Putin has convinced many Russians that he has raised their country from its knees. But for how much longer, ask these two books, by Mark Galeotti and by Samuel A Greene and Graeme B Robertson
One of the silver linings running through the dark clouds of their history is that Russians have developed a strong line in subversive political humour. In one joke that has recently been doing the rounds, Putin asks Stalin: “Why is everything here so bad? What should I do?” “Execute the entire government and paint the Kremlin blue,” says Stalin. “Why blue?” asks a perplexed Putin. “I had a feeling you would only want to discuss the second part,” Stalin says.
The truth is that Putin does not have the powers of a real dictator; he cannot execute the government or even manage without the myriad officials, oligarchs and fake opposition parties on which his authority and ability to govern depend. And yet far too much western commentary on Putin invokes parallels with the Soviet era when highlighting his suffocation of independent media, his demonisation of internal enemies, his crackdown on protest movements and his hostility towards the west. These two books both offer nuanced and persuasive accounts that demolish this vision of Putin’s dictatorship as the latest incarnation of totalitarianism in Russia.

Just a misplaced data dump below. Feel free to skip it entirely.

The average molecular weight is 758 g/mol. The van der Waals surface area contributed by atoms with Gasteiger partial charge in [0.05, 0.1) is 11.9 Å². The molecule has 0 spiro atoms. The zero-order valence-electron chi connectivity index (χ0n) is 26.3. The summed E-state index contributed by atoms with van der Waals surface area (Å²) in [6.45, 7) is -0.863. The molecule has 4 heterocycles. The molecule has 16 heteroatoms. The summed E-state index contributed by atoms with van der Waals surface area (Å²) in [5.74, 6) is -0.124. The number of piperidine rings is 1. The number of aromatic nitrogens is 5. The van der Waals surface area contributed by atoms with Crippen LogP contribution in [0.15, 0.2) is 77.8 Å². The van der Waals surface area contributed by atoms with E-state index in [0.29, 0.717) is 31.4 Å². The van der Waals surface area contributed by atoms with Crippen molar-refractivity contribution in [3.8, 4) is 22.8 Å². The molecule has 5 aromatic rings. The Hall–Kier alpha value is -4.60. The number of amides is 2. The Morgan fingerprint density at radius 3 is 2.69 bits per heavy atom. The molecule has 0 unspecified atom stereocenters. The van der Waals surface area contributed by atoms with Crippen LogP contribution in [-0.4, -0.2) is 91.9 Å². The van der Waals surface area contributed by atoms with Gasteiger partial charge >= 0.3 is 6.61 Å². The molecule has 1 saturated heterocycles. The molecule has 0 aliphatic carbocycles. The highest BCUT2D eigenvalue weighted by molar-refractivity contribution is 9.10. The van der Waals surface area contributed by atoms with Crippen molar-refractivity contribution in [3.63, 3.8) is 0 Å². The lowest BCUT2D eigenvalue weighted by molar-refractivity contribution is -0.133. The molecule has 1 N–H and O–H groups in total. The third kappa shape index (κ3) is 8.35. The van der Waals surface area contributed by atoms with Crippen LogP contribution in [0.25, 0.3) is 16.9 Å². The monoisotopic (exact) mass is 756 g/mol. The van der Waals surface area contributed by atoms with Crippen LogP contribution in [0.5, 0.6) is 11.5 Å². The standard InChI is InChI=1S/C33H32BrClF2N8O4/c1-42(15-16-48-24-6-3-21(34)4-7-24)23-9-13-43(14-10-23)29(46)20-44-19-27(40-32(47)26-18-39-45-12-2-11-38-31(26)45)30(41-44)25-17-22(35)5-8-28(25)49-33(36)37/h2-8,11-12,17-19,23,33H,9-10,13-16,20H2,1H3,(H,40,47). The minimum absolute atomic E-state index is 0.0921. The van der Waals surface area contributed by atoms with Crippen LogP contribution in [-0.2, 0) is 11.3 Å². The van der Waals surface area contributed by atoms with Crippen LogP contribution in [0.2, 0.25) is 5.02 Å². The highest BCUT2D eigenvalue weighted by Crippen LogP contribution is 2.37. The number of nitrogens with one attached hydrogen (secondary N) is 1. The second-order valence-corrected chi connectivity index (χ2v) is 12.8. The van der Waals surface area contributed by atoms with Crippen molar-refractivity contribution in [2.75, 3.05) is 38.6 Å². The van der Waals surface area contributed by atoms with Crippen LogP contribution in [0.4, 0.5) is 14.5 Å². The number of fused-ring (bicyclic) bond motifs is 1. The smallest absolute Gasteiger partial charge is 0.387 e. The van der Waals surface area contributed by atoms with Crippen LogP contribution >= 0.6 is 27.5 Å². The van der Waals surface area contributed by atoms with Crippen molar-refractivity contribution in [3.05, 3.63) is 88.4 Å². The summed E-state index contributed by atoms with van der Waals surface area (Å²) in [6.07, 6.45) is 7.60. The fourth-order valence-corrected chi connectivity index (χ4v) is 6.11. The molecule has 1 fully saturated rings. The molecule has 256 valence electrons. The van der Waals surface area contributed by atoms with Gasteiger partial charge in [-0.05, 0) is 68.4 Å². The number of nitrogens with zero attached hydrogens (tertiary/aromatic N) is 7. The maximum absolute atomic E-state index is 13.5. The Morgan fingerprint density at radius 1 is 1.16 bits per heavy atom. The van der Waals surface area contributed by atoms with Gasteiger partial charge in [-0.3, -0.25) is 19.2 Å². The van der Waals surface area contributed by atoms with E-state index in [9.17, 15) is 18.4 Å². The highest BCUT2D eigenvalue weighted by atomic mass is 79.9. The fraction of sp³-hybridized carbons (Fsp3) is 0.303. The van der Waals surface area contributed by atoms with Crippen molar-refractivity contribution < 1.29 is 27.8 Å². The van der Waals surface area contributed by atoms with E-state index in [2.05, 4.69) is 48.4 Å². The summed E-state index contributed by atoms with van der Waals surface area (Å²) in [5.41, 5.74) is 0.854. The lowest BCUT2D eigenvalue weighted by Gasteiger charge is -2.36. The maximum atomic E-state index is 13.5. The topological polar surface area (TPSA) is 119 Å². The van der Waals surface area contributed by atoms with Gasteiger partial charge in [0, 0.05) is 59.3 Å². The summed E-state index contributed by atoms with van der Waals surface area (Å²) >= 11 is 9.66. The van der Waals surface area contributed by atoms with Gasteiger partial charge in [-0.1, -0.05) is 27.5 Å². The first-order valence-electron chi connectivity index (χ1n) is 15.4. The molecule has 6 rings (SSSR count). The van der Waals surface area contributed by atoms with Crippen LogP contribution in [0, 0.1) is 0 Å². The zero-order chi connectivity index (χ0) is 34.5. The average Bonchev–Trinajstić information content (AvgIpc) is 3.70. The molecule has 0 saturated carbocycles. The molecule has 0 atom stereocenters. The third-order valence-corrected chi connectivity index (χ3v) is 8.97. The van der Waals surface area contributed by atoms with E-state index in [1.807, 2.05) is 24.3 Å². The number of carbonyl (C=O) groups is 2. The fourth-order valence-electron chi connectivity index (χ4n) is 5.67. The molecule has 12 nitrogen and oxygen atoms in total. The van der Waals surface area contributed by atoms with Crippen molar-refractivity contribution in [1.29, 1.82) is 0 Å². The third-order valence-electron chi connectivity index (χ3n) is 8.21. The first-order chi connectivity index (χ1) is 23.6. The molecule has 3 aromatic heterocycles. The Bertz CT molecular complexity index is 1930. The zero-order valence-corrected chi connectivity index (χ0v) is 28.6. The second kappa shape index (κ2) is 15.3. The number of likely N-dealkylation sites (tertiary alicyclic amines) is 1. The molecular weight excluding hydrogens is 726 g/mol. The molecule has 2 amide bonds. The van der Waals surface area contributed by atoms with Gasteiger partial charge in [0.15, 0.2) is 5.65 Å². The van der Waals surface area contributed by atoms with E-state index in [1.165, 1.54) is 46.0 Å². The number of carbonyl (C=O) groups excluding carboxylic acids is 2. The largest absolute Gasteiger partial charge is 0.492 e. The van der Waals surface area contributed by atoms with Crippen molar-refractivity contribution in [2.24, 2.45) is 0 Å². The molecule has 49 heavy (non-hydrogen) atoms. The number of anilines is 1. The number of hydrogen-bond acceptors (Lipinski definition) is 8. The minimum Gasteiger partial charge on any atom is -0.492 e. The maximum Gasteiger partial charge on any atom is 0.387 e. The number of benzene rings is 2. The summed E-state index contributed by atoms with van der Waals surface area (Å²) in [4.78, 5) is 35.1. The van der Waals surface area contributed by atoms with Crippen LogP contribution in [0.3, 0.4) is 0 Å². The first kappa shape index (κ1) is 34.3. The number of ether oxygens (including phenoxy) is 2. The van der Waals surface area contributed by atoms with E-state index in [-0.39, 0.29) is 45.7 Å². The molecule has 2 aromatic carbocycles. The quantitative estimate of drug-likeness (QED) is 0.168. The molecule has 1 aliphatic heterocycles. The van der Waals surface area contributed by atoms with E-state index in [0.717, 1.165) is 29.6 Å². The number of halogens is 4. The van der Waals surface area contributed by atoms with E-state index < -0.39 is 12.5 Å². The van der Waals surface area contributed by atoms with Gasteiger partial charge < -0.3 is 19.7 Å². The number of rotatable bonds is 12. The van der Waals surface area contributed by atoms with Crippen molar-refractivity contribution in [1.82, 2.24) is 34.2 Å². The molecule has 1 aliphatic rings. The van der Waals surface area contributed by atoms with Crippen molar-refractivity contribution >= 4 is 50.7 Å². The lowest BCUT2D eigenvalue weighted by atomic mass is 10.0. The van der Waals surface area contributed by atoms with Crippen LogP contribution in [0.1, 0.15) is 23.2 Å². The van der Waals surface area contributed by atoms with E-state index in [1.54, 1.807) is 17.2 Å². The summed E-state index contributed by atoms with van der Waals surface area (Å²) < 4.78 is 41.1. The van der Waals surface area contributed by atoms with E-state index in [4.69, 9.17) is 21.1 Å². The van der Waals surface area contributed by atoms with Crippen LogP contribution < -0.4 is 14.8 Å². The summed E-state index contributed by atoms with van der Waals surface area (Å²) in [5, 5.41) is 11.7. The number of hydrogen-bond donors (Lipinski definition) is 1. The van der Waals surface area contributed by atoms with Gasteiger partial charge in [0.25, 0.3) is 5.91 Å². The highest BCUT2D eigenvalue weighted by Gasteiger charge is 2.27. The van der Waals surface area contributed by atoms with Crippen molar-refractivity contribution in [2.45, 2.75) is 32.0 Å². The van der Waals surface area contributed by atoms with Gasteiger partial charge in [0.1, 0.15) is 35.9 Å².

Putin is a ‘gut-level patriot who believes that Russia should be considered a great power … because it’s Russia’